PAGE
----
67. Jimenez-Pacheco A, Lardelli Claret P, Lopez Luque A, et al: Randomized clinical trial on antimicrobial prophylaxis for flexible urethrocystoscopy. Arch Esp Urol 2012; 65: 542.
  68. Lipsky MJ, Sayegh C, Theofanides MC, et al: Preoperative antibiotics before bladder biopsy: are they necessary? Urology 2017; 110: 121.
  69. Mohee AR, Gascoyne-Binzi D, West R, et al: Bacteraemia during transurethral resection of the prostate: what are the risk factors and is it more common than we think? PloS one 2016; 11: e0157864.
  70. Nelson RL, Gladman E, and Barbateskovic M: Antimicrobial prophylaxis for colorectal surgery. Cochrane Database Syst Rev 2014; 5: cd001181.
  71. Singer AJ and Thode HC Jr.: Systemic antibiotics after incision and drainage of simple abscesses: a meta-analysis. Emerg Med J 2014; 7: 576.
  72. Gorbach SL: Microbiology of the Gastrointestinal Tract. Medical Microbiology 4th edition. Baron S. Galveston, TX: University of Texas Medical Branch at Galveston; 1996. Chapter 95.
  73. Krasnow RE, Mossanen M, Koo S, et al: Prophylactic antibiotics and postoperative complications for radical cystectomy: a population based analysis in the united states. J Urol 2017; 198: 297.
  74. Braun B, Kupka N, Kusek L etal: The joint commission's implementation guide for NPSG.07.05.01 on surgical site snfections: she SSI change project. 2013.
  75. Allegranzi B, Bischoff P, de Jonge S, et al: New WHO recommendations on preoperative measures for surgical site infection prevention: an evidence-based global perspective. Lancet Infect Dis 2016; 16: e276.
  76. Large MC, Kiriluk KJ, DeCastro GJ, et al: The impact of mechanical bowel preparation on postoperative complications for patients undergoing cystectomy and urinary diversion. J Urol 2012; 188: 1801.
  77. Kelly ME, McGuire BB, Nason GJ, et al: Peri-operative management in urinary diversion surgery: a time for change? Surgeon 2015;13:127.
  78. Sands K, Vineyard G, and Platt R: Surgical site infections occurring after hospital discharge. J Infect Dis 1996;173: 963.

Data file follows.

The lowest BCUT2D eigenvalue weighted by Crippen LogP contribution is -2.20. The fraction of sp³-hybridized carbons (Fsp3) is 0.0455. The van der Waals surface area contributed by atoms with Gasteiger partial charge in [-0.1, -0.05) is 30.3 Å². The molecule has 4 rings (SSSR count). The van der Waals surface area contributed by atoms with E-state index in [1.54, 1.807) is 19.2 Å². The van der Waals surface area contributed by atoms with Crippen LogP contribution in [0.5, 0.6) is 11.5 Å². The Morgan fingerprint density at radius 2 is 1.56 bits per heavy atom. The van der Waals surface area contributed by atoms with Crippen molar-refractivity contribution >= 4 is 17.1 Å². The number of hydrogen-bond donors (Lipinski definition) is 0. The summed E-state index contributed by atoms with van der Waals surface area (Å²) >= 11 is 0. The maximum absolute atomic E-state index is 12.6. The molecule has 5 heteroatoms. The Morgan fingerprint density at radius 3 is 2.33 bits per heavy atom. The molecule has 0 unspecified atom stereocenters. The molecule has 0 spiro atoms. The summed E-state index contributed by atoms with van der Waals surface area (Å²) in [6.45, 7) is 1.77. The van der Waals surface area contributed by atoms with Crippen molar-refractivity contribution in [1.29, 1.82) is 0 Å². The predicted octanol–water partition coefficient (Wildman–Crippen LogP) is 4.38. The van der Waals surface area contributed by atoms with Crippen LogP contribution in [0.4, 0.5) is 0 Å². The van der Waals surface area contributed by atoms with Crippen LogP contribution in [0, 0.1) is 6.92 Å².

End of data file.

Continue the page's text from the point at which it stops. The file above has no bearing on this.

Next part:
79. Ozturk M, Koca O, Kaya C, et al: A prospective randomized and placebo-controlled study for the evaluation of antibiotic prophylaxis in transurethral resection of the prostate. Urol Int 2007; 79: 37.
  80. Hawn MT, Richman JS, Vick CC, et al: Timing of surgical antibiotic prophylaxis and the risk of surgical site infection. JAMA Surg 2013;148: 649.
  81. Viers BR, Cockerill PA, Mehta RA, et al: Extended antimicrobial use in patients undergoing percutaneous nephrolithotomy and associated antibiotic related complications. J Urol 2014; 192: 1667.
  82. Product Information: BACTRIM(TM) otodst, sulfamethoxazole trimethoprim oral tablets oral double strength tablets. AR Scientific, Inc. (per FDA), Philadelphia, PA, 2013.
  83. Product Information: CIPRO(R) oral tablets s, ciprofloxacin hcl oral tablets, suspension. Bayer HealthCare Pharmaceuticals, Wayne, NJ, 2009.
  84. Product Information: OMNICEF(R) oral capsule s, cefdinir oral capsule, suspension. Abbott Laboratories, North Chicago, IL, 2004.
  85. Saraswat MK, Magruder JT, Crawford TC, et al: Preoperative staphylococcus aureus screening and targeted decolonization in cardiac surgery. Ann Thorac Surg 2017; 104: 1349.
  86. Henderson A and Nimmo GR: Control of healthcare- and community-associated MRSA: recent progress and persisting challenges. Br Med Bull 2018; 125: 25.